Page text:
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I've cycled to Kobe twice. On both occasions I went there during the World Cup 2002 to take a few pictures in front of the Wing Stadium. The 2, 1st stage games were Russia-Tunisia and Sweden-Nigeria. There was also one 2nd stage game played (Brazil-Belgium), but to that I went by train from Osaka.

In short, the route to Kobe from Osaka sucks. I don't think there are many alternatives that one can take other than the main road. Probably every road between Osaka and Kobe is crowded with cars and people. Not my favourite place to cycle.


Getting from Northern Osaka to Kyoto is much easier than from Kashiwara. The difficult part here is cycling from Kashiwara to Osaka. It's only about 20 km to Umeda, but it's through the city. Passed Umeda, along Yodo river is a service road that leads towards Kyoto. The road is ridiculous though. It has gates every hundred metres preventing cars and scooters from entering it at night to race. On top of that, there are speed bumps inbetween the gates. Still much better than cycling on the roads full of cars. The service road ends before Kyoto, but in the city there are cycling paths. It's actually pleasant to cycle around the city. The path that I cycled on follows the main river that runs through Kyoto.


Mt. Kongo is a very interesting place to visit in the Osaka area. It isn't far from the city and the access is easy. While living in Kashiwara, I visited the Kongo area a few times and climbed to the top once. Not only the mountain is an interesting place, but the road to it as well. The village, Chihayaakasaka, is worth visiting especially. It's situated on the way to the mountain, right on the foot of Kongo-Ikoma range and it's known for terraced rice paddies. Some of them are on both sides of the main road, but the most interesting ones are located behind a high school building that is on a hill to the right of the road.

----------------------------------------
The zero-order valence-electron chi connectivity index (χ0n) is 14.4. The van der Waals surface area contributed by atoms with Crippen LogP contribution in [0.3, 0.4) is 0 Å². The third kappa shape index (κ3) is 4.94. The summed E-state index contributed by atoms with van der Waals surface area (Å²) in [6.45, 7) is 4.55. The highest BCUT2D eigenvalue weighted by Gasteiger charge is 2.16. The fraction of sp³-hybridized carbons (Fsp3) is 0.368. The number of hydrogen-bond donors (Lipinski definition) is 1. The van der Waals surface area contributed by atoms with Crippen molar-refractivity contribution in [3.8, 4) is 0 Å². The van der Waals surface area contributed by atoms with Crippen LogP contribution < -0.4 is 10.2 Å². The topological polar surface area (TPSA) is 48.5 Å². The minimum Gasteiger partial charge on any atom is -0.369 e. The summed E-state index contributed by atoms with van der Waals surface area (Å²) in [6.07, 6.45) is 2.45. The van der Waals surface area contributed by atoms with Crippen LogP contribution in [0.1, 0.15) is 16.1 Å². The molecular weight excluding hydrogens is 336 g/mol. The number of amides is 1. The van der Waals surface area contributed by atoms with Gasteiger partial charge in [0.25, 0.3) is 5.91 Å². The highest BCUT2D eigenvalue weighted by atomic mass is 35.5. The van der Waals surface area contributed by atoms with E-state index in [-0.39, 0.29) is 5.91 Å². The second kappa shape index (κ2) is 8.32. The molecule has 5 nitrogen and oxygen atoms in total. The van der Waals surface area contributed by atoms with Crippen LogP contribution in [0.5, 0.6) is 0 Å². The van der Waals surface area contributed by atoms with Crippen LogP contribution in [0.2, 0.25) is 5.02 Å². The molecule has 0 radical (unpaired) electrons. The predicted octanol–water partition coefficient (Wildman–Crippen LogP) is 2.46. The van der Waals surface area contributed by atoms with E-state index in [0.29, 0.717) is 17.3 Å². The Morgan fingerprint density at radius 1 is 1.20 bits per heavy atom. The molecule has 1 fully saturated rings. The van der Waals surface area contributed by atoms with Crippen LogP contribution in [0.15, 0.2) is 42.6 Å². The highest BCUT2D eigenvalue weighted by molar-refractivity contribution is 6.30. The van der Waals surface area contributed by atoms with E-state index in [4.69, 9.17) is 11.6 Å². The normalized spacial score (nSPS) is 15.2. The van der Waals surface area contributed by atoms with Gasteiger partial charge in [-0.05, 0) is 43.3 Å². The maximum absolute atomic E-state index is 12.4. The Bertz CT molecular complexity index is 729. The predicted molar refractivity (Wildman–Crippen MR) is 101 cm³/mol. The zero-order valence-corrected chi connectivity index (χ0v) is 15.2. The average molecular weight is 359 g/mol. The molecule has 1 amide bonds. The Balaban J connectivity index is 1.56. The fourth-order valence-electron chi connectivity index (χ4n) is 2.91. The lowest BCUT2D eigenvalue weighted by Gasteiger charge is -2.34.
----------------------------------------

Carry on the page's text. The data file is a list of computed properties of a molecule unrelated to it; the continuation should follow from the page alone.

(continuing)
Farmers start flooding the paddies in June and begin planting rice in late June or early July. The place is crowded with photographers and painters then. When I went there for the first time in May, the students from the high school were surprised to see a guy with a camera in May. They told me that I was too early.

Further up, more than half way to the top is a beautiful, tiny village. It's a typical mountain village in the valley to the right of the road. I think it's a part of Chihayaakasaka, so it's called the same. The main road is situated much higher than the village and it runs along the edge of the valley. The entire village can be seen from the spots on the road where there are no trees. This is also the place where hiking trail leading to the top of Mt. Kongo begins. The entrance is to the left of the main road. There is a big map and some signs (in Japanese). From there it takes 1 to 2h to climb the mountain.

The main road continues further up passing through something that looks like a Buddhist temple gate and goes all the way to a ropeway station. The ropeway goes to the top of Mt. Kongo. The road actually ends there and I think hiking trails begin there as well. Somewhere near the gate on the way to the ropeway, I was surprised to see a banana tree with tiny fruits on it - the mini bananas. I was surprised to see a tropical tree at such altitude in not so tropical country. Amazing adaptation powers. Near the ropeway station, along the road are the coniferous trees of the kind that loose the needles for the winter. The needles change colour to orange and brown and fall to the ground creating this sort of orange-brown carpet on the road.

Top of Mt. Kongo is like any other mountain top in Japan. It has ramen/udon shop and a shrine. There is a viewpoint from which the towns south of Osaka are visible (Tondabayashi and Kawachi-nagano). There is also another viewpoint. It's a tower located about 5 to 10 min. by foot from the top on the eastern side of the mountain. From there, the mountain ranges to the North, East, and South can be seen including the 1900m peaks in Yoshino-Kumano national park. The view is really spectacular on a clear autumn day. When I visited the tower in December, the highest peaks were snow capped.

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